Turn Your Resolutions Into Lifestyle Changes

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The New Year has just begun, and you’re motivated to start your journey to become healthier and fitter than in the past. As the year goes on, you may encounter some obstacles.

Rather than setting resolutions that make you feel overwhelmed and unattainable, the YMCA of Greater Houston challenges you to set your sights on a healthier plan for yourself. It’s a plan that you’ll stick to throughout the year and, with a little effort, can become a routine. By starting out small and going at your own pace, your plan will help you make the lifestyle changes that are realistic and more likely to be reached.

Here are some examples:

Do not go on a “diet:” The term “diet” implies something temporary, unsustainable, undesirable, and usually unsuccessful. Instead of trying the newest fad, we recommend a simple alternative: change the way you think about food.

Drink more. No, we aren’t talking about alcohol. We are talking about water. Taking in your recommended dose of eight glasses a day or more will keep you hydrated throughout the day.

Exercise Less. Many people, when exercising, tend to over train and get little results. Start small by doing short workouts, concentrating on good, proper form. Allow your body a day or two to recover between workouts and avoid you getting burned out.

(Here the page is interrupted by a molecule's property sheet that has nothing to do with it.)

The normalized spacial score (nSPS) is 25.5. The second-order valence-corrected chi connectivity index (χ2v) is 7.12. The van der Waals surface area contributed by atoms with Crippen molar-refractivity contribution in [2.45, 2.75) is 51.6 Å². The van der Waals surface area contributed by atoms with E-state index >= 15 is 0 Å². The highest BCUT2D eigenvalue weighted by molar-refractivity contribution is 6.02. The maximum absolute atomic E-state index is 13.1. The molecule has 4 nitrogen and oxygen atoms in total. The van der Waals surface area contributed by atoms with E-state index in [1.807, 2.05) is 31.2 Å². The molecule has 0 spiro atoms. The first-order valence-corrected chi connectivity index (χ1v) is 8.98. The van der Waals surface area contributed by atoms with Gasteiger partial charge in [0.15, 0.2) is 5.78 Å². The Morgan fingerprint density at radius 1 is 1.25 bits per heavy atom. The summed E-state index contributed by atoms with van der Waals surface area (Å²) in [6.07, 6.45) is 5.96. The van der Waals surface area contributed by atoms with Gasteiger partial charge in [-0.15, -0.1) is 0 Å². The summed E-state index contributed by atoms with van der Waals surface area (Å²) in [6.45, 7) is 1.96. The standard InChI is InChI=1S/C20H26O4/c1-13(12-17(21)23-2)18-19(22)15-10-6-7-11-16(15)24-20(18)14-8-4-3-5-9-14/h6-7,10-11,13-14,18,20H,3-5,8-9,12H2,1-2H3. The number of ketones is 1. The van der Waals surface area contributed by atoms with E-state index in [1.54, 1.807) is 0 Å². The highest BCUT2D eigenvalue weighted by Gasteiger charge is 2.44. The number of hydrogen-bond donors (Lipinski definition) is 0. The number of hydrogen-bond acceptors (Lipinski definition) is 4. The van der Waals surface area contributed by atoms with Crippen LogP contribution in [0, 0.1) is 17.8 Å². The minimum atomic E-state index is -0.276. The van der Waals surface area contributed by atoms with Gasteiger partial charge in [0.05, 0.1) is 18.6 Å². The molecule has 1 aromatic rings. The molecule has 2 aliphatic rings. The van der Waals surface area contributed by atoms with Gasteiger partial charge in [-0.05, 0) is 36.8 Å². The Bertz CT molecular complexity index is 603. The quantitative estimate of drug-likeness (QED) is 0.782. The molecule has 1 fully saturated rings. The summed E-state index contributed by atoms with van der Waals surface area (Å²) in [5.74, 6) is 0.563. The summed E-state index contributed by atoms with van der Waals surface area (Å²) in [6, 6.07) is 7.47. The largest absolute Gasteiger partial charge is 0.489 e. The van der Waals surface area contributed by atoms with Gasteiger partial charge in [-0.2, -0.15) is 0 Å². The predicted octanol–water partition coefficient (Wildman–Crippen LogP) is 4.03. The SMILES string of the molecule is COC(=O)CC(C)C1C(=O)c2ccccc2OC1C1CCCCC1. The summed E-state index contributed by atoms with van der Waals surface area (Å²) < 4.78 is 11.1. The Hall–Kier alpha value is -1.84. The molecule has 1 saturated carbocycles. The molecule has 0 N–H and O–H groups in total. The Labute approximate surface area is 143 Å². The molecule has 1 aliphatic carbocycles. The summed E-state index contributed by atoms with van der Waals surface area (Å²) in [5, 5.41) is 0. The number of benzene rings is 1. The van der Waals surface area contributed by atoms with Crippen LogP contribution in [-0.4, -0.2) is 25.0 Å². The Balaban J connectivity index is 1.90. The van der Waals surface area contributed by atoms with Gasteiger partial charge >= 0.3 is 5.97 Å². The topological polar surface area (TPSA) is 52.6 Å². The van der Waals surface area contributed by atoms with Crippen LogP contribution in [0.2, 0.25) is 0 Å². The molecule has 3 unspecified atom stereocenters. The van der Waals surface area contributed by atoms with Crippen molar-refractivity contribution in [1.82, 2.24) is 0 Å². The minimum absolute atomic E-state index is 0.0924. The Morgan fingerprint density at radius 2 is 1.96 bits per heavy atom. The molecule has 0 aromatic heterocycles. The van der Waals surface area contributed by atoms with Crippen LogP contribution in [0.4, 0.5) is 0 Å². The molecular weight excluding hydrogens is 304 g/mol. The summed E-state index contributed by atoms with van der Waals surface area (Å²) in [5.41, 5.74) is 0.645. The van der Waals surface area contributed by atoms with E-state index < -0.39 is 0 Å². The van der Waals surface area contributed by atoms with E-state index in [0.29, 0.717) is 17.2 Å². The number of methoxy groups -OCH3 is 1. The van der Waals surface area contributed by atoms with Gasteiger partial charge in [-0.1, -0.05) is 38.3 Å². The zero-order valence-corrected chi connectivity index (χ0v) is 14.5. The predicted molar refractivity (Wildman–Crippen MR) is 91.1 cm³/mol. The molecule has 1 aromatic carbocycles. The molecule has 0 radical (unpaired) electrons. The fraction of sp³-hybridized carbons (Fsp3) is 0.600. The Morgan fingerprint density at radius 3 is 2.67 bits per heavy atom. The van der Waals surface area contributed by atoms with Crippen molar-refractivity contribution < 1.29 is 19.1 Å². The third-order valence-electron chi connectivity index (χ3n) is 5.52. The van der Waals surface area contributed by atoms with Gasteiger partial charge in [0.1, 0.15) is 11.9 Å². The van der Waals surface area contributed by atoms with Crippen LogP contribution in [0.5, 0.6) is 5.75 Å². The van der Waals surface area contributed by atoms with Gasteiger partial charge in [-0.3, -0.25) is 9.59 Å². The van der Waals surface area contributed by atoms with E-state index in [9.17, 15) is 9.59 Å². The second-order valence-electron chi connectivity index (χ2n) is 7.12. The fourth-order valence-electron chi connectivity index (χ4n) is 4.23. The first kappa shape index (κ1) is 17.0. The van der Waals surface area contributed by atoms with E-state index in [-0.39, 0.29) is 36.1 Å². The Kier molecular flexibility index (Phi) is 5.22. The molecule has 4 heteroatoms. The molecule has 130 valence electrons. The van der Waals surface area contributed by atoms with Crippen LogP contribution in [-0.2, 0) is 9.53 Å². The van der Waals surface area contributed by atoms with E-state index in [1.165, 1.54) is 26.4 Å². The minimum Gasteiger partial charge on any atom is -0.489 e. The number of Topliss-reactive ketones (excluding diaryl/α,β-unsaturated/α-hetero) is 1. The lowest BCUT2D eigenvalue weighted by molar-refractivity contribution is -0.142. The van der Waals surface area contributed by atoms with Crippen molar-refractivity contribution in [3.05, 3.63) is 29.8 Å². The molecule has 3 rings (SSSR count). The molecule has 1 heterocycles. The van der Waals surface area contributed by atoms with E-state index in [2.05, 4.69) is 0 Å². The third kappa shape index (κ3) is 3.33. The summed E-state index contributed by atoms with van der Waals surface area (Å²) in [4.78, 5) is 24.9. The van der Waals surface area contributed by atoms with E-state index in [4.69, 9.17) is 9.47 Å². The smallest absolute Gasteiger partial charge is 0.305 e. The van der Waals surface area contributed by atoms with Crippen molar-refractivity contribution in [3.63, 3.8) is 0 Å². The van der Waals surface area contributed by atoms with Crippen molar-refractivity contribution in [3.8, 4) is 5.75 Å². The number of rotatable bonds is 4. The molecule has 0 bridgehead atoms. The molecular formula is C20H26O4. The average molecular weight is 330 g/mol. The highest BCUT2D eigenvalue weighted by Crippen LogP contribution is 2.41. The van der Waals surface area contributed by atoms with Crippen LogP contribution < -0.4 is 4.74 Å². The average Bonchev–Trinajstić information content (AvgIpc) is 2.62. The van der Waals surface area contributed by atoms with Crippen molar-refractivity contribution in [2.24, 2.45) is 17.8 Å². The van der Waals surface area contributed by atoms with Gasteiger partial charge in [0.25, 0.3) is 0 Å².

Eat more. No, not fast food, candies and soda. When consuming simple sugars, they digested quickly and stored as fat in your body. Instead, eat more foods that are closest to their natural state, such as fruits and vegetables. Proteins, such as chicken, fish, eggs yogurt and nuts give your body the nutrients needed to gain muscle, lose weight and recover quickly from workouts.

As you continue eating healthy and working out, it is important to be disciplined, but at the same time don’t be so hard on yourself. Get creative with how can exercise, and be patient.  Here are some additional tips on physical activity:

Get outside. Physical activity doesn’t necessarily have to be what is traditionally thought of as “exercise.” Walking, gardening, and other forms of recreation are considered physical activity and are good for your health.

Know that progress takes time. The three primary elements of a physical activity routine which determines one’s total exercise volume are: frequency (how frequently you engage in physical activity), duration (the duration of physical activity sessions), and intensity (the level of physical exertion). Increase your physical activity level (and caloric expenditure) by steadily increasing one of these components at a time.

Set realistic fitness goals. Don’t try to overwhelm yourself with physiologically impossible goals. Zero in on a physical activity plan that fits your daily schedule that you can maintain. Dramatically increasing the frequency and duration and intensity of your workouts all at once is not likely to last long; it is much more likely to leave you with aches and pains that prevent you from exercising altogether.

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